The Omega

  • Directed by Robert Marcarelli

  • Written by Stephan Blinn and
    Holiss Barton

  • Staring Casper Van Dien as
    Gillen Lane, Michael York as Stone Alexander, Catherine Oxenberg as Cassandra

    Barasche and Michael Ironside as Domenic

A secret code in the bible predicts about the same
thing the bible predicts explicitly in Revelations: an evil ruler, world
domination, etc. Gillen saves the world by converting from self-help guru and
academic to Christian, which somehow, indirectly thwarts the Antichrist.

Fucking Christians fundamentalists. They are usually
good for a laugh and this is not truer of anyone than the people at TBN, the
Trinity Broadcasting Network, which produces some of the funniest programming
this side of the Family Guy. When I saw TBN Film’s The Omega Code on
the shelf, I had to rent it.

Omega has some laugh out loud moments, like when
the Antichrist solves the intractable Arab-Israeli conflict. In one scene he
approaches the bargaining table, saying, “Gentlemen, I have a proposal.” Cut
immediately to the next scene in which the peace is announced, in no great
detail. But the funniest thing about this movie is just how fundamentally bad

it is.

The plot is ridiculously contrived so as to squeeze in
as much of the TBN world view as possible. The protagonist, Gillen , begins as
a pawn of evil. Apparently they couldn’t decide whether to make him a self-help
guru or an academic (both are evil because they look outside of religion for
answers), so they made him both. Tony Robins meets Richard Rorty, I guess.
Also, pre-converted Gilligan and the Antichrist awkwardly endorse evolution
about three times each. Towards the end of the film Gilligan renounces his
foolish adherence to reason by begging, “help me Jesus.” This, in itself, stops
the Antichrist.

Gilligan considers divorcing his wife, leading to five
minutes of lecture from an older friend about the importance of keeping a
marriage together “no matter what [?!]” This, of course, has nothing to do with
the rest of the story.

The story of Revelations is attached to attempts at
international governance. The EU and notions such as a global currency are
suddenly part of the assent of the Antichrist. When said Antichrist is elected
chairman of an international federation of states, basically a global version of
the EU, he declares himself God. Naturally, everybody pulls out, but the guy
suddenly has the world’s most powerful military and a nuclear arsenal at his
personal disposal. How the fuck did that happen?

We are also reminded about the evil of Papists. The
one character who might be cast in a worse light than the Antichrist is a former
priest who serves as the assistant to the Antichrist. Why would a Catholic
priest join up with a guy who clearly fit’s the profile of the Antichrist? You
got me. But at one point the church itself joins up. Protestants are
conspicuously absent from the lineup of dupes that also includes Jews, Muslims
and Buddhists. So we get a nice mix of political and religious propaganda.

Oh, then there’s the code itself. It’s a mathematical
reworking of biblical text that allows us to look into… the past. Yes, it turns
out that if you screw around with the code enough you can make it predict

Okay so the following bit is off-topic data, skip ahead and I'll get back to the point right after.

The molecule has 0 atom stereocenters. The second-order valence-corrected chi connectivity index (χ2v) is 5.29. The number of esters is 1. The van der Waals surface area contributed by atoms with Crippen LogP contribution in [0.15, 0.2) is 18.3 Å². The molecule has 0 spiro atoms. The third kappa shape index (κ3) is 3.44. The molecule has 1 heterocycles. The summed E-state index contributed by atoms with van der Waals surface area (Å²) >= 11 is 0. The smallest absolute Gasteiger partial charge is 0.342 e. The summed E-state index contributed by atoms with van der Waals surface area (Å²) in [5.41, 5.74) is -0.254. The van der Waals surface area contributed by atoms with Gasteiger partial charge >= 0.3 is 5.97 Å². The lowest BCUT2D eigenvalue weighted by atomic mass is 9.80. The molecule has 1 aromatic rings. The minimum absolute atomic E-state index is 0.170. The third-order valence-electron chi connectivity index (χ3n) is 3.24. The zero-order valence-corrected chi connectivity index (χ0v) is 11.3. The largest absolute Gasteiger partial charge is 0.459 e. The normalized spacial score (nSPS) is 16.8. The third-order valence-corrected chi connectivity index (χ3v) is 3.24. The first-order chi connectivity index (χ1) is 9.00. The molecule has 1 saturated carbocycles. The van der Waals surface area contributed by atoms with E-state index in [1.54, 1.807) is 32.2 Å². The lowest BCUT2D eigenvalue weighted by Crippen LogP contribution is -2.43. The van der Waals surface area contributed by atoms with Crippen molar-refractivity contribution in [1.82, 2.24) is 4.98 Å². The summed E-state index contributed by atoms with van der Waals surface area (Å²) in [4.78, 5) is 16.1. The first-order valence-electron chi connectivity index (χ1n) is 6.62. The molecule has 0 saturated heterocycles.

historical events. It predicts the actions of characters in the movie to some
extent, but these predictions only reiterate parts of Revelations.

The story telling is awful. About a quarter of the
plot is revealed through news reports. The primary actors are professional.
You might even recognize some. The supporting cast was probably culled from a
Christmas Pageant somewhere in Nebraska. The directing and editing are
comically bad.

What I love about the film is that it is effectively
anti-Christian. The movie was made for and by Christian Fundamentalists, who
made it a financial success, and it is one of the dumbest most implausible
movies of the past few years. Only the sort of person who takes the bible as
literal truth could swallow a movie like this and only the sort of person who
can swallow a movie like this can take the bible as literal truth. This
film just screams, “we are idiots!”

If you’re interested in a good movie on this subject I
suggest The Rapture, directed by Michael Tolkin and staring Mimi Rogers.
If you want to play the home version of MST3K, get your mitts on this one ASAP.


Special Features. My DVD came with a great commercial
for a Christian web site called crosswalk .com. It shows an open stretch of
asphalt bisected by a narrow crosswalk. A green light flashes and a herd of
people crowd through the crosswalk, not one stepping over the lines. The
accidental symbolism is obvious, the people look like unusually obedient cattle being herded to
slaughter. But were the commercial makers really that oblivious?

The “Making of a Feature” mini-documentary is pretty
good as well. See a scholar of biblical prophesy expose himself as a moronic
fraud. Here people say things like “I played his co-star.” Wonder why none of
it was edited out. Laugh.

  • Film 1

  • Acting 1

  • Directing 1

  • Story 0

  • DVD goodies 6

  • Rewatchability 5

  • It would take me 9 beers to
    completely enjoy this movie, although I would prefer to come up with some sort
    of drinking game.

  • Number of times I paused the
    film to do something else 0

  • Score I would give if I were

    rating the film for being unintentionally funny 8.5